• @HolyBlackCat std::bitset<8> would be a member of Register<u8> and std::bitset<16> would be a member of Register<u16> and so on... These bitset members are initialized by the T value` member. – Francis Cugler May 13 at 15:49
  • So? You can do std::bitset<BitCount> foo; if BitCount is a static constexpr variable. You can even do std::bitset<CHAR_BIT * sizeof(Type)> foo; directly. – HolyBlackCat May 13 at 15:51
4

It sounds like you don't actually want a second template parameter. You just want one template parameter, and just determine the number of bits directly from it:

template <typename Type>
struct Register {
    static constexpr auto Bits = sizeof(Type) * CHAR_BIT;
    // ...
};

Or if you want to generalize that logic somewhat:

template <typename> struct BitCount;
template <> struct BitCount<uint8_t>  : integral_constant<size_t, 8> {};
template <> struct BitCount<uint16_t> : integral_constant<size_t, 16> {};
// ...

template <typename Type>
struct Register {
    static constexpr auto Bits = BitCount<T>::value;
    // ...
};
5

You could just use usings:

using u8Register = Register<u8, BYTE>;
using u16Register = Register<u16, WORD>;
using u32Register = Register<u32, DWORD>;
using u64Register = Register<u64, QWORD>;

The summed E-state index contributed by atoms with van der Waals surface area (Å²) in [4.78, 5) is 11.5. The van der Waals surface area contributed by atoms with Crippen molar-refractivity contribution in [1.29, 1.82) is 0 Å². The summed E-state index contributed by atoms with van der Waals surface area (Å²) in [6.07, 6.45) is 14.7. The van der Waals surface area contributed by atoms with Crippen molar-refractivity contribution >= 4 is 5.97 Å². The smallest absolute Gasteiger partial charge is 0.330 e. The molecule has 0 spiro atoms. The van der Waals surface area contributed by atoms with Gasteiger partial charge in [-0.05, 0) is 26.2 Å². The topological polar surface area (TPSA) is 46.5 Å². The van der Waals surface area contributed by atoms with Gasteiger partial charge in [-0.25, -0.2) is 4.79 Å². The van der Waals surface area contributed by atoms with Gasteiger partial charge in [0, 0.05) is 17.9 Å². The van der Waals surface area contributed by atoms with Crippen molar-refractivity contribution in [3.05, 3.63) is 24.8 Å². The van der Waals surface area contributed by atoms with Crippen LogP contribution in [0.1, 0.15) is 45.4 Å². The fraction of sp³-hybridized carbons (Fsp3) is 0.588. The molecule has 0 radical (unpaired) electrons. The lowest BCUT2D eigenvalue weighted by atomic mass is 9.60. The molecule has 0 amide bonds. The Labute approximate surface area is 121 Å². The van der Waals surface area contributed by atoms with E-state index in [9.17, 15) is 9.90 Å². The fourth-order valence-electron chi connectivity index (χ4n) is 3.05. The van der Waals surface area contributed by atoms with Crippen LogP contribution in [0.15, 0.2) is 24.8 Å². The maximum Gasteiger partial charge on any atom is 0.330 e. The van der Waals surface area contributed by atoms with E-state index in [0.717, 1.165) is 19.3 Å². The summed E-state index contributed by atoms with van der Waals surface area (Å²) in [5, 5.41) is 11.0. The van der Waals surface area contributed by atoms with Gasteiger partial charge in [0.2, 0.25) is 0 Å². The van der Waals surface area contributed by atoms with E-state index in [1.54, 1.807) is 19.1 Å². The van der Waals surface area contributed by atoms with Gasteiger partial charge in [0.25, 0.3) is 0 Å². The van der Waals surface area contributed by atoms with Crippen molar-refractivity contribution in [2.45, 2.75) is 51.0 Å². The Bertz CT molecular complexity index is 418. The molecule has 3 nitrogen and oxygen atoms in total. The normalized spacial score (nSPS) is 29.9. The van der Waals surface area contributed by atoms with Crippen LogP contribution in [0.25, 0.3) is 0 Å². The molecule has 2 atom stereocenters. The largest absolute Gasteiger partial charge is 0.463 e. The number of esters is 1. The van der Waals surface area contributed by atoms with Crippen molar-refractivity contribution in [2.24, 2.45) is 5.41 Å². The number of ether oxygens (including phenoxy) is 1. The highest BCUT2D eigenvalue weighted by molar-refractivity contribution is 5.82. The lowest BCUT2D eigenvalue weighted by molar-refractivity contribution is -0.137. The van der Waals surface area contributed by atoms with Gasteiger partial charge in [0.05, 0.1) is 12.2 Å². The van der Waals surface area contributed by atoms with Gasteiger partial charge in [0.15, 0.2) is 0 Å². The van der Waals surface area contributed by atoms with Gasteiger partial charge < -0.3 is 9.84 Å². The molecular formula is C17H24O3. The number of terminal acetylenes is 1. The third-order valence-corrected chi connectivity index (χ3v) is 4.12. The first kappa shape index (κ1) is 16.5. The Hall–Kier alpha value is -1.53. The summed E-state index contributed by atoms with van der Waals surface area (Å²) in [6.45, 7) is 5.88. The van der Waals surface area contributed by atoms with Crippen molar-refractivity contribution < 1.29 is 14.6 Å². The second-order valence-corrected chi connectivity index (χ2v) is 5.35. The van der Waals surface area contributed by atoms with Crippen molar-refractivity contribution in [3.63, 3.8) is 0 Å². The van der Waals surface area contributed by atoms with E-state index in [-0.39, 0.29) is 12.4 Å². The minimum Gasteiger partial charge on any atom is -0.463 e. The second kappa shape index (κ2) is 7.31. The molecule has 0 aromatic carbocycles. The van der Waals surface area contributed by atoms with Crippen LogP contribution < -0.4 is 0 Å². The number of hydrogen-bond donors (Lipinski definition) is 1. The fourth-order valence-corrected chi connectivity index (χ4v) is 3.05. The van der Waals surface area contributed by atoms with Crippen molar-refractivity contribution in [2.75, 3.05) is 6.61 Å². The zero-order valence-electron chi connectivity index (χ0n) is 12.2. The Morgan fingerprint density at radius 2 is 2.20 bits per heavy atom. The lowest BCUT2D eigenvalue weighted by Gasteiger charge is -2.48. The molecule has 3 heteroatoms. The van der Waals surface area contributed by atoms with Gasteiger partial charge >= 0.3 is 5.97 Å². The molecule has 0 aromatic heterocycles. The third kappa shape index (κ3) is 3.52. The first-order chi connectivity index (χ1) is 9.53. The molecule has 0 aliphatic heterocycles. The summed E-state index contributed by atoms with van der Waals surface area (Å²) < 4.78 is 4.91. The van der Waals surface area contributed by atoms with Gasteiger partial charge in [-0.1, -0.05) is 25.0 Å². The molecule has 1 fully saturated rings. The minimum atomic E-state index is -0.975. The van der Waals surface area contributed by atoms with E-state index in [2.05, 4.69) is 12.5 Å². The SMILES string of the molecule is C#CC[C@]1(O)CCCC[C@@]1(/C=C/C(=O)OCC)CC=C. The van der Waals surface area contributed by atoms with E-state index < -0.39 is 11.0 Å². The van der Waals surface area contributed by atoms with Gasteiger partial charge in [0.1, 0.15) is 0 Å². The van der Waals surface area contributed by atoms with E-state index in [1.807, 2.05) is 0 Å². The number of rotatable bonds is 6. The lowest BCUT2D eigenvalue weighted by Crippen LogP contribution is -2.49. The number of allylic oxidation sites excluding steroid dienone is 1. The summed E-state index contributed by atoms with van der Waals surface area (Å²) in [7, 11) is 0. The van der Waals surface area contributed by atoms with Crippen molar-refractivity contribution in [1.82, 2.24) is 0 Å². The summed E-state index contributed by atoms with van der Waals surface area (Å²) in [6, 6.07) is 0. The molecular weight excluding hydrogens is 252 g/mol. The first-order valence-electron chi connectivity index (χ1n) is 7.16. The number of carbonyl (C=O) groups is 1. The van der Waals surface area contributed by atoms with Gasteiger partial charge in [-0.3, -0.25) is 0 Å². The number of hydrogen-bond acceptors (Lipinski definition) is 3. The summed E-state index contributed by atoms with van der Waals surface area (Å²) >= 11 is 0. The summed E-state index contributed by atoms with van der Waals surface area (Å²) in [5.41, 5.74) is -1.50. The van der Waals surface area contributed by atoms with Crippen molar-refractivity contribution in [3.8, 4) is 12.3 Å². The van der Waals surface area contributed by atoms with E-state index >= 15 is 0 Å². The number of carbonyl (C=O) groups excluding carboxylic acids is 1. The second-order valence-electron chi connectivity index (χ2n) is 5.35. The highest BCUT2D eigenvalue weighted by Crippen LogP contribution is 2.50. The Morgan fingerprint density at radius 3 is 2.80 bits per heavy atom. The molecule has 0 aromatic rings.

Or, if these types will be one on one with their bytesize you could use sizeof:

#include <limits.h>
template<typename Type, u16 BitCount = sizeof(Type) * CHAR_BIT>
struct Register {
   Type value;
   std::bitset<BitCount> 
};

Or you could inherit from Register to specialize.

  • sizeof() wont work in this case because it returns how many bytes of a type and not how many bits. – Francis Cugler May 13 at 15:50
  • @FrancisCugler Edited. – Sombrero Chicken May 13 at 15:51
  • @Ah okay that looks better. The using maybe okay but I kind of like the 2nd one with the defaulted template argument. I just could figure out how to generate a compile time const value for the std::bitset<> argument. – Francis Cugler May 13 at 15:53
  • "how many bytes of a type and not how many bits." Since ancient egyptians invented multiplication it's not an unsurmountable problem. The mumber of bits in a byte is known. – n. 'pronouns' m. May 13 at 15:56
  • 2